Connect with us

Parks Tafa to step down at Collins Newman

Parks Tafa, the managing partner at Collins Newman and Company (CNC) legal firm has announced that he and the current leadership at the premier firm will stand down in a period of about two years.

Said Tafa: “I am sure that Collins Newman beyond Neil Armstrong and I there is another layer of leadership that’s coming up and hopefully soon we will be announcing the new layer of leadership maybe at the end of the year, beginning of 2017 maybe 2018.But seriously a layer of the next leadership of the firm.”

Tafa currently leads the firm with attorney Neil Armstrong and they look set to stand down from the firm together. The firm recently saw the departure of another senior managing partner and corporate lawyer, Rizwan Desai who left with some of Collins Newman employees, to start own firm.

Desai is also chairman of the board of directors of Barclays Bank Botswana and was previously chairman of the board of Botswana Stock Exchange.

Tafa himself has had board appointments as chairman of the board of directors of University of Botswana Council, Wilderness Holdings Limited as well as chair of the board of Stanbic Bank of Botswana limited.

Both men’s curricula vitae indicate that they have in recent years presided over billions of dollars’ worth of business transactions including mergers, purchases and procurements, syndicated financings, acquisitions of assets and stock exchange listings among others.

The Harvard educated Desai has been in practice in Botswana for the past 19 years and was a partner in CNC for 16 years.

The reason for the split between Tafa and Desai was said to be that Tafa was not keen to relinquish control of the firm to Desai, even though he was away for extended periods of time due to ill health.

Tafa had been absent from the firm for an aggregate period of nine months after undergoing a lumbar spinal fusion operation in London.

He joined the firm fresh out of University of Botswana law school and has been with CNC for the past 25 years and has been and full equity partner of the same firm for over 20 years. He is currently the longest serving legal mind in CNC.

CNC has operated as a law firm since 1977 and its clientele include President Ian Khama, the ruling Botswana Democratic Party (BDP) as clients, among a list of the country’s statutory bodies and multinational corporations.

Tafa also has strong BDP links has in the past admitted to having, “served as an advisor to the past three presidents of Botswana in various regulatory matters and I am frequently consulted by various spheres of government.”

Some of those who will salivate for the leadership CNC as decades wear off include former President Festus Mogae’s youngest daughter, Boikaego Mogae who joined the firm in 2012.


Continue Reading


Vaginal care and harmful practices

26th January 2023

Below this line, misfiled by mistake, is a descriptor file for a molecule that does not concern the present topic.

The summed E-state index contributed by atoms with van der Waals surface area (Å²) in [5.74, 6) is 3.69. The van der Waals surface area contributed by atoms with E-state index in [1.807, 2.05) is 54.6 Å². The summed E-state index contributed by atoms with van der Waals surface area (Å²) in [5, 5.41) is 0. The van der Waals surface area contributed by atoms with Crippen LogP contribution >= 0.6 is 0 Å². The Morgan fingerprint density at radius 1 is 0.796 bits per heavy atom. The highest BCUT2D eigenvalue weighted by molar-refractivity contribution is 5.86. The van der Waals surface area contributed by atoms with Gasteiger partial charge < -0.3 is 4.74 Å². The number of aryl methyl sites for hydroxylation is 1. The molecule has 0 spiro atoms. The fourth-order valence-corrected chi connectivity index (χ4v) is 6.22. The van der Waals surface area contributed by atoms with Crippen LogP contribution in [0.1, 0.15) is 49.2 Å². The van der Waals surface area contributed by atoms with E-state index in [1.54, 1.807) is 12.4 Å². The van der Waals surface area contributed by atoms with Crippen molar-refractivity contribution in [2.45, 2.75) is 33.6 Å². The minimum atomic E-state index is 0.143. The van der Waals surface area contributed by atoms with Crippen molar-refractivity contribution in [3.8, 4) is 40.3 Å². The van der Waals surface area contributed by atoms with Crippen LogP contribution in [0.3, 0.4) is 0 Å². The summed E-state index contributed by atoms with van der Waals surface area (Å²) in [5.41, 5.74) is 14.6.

The narrative of sex and sexuality continues to be male dominated to a point where women resort to extreme measures to keep up with societal expectations of a small tight vagina. The market is currently flooded with an assortment of creams, salts, soaps and herbs which are all created to cleanse, rejuvenate and reduce the size of the vagina. These vaginal condiments can be purchased by anyone without any consultation, prescription or clear dosage and usage instructions which can be deemed extremely dangerous considering the sensitivity of the skin tissues in and around the vagina.

Why do women resort to this? According to a professional Counsellor Tshepo Shoshong there is an enormous psycho social aspect that needs to be considered when trying to understand why some women resort to these acts. “Social Media plays a huge role in our lives and we have influencers with millions of followers claiming to undergo vaginal rejuvenation to keep themselves tight and endorsements from renowned celebrity medical professionals, followers just follow suit without any form of research or verification,” says Shoshong. He further stated that it seems like nowadays everyone has an opinion about lady parts on how they should look, smell or feel and should someone find themselves not conforming to the stereotypes they fall victim of shaming and it tampers with their self-esteem thus leading them to the herbs, creams and soaps.

Shoshong points out that most of this pressure comes from men who mess up women’s self-esteem to cover up for their lack of sexual prowess. “There is a lot of ignorance when it comes to the body of a woman by most men, there are women who have never experienced an orgasm whilst having sexual intercourse with a man but can easily pleasure themselves,” he said.

The pressure to be the perfect woman to maintain a relationship results in what according to Shoshong is known as Body Dysmorphia; a mental disorder where someone is never satisfied with how they look and is constantly trying to fix themselves. Shoshong further stated that the reality is that men control sex and sexuality and it is all about them and for this reason orgasms remain a myth to women. In desperation for love, loyalty and commitment women resort to harmful practices to try and keep it interesting for their partners.

Gynaecologist, Dr Ndiwo Baisana Memo explained that, “There are a lot of products in the market that are said to be able to tighten the vagina unfortunately most have not been medically studied or proven.” Dr Memo further stated that the vagina is actually a muscle which contracts and relaxes naturally whenever stimulated during intercourse and there are pelvic muscle strengthening exercises that have been proven to improve the pelvic muscles performance including those of the vagina as an alternative.

Regarding the use of products that are inserted into the vagina Dr Memo explained that, “They can have adverse effects including but not limited to allergic reactions, vaginal infections such as bacteria vaginosis and repeated candida overgrowth due to interference with the pH of the vagina.”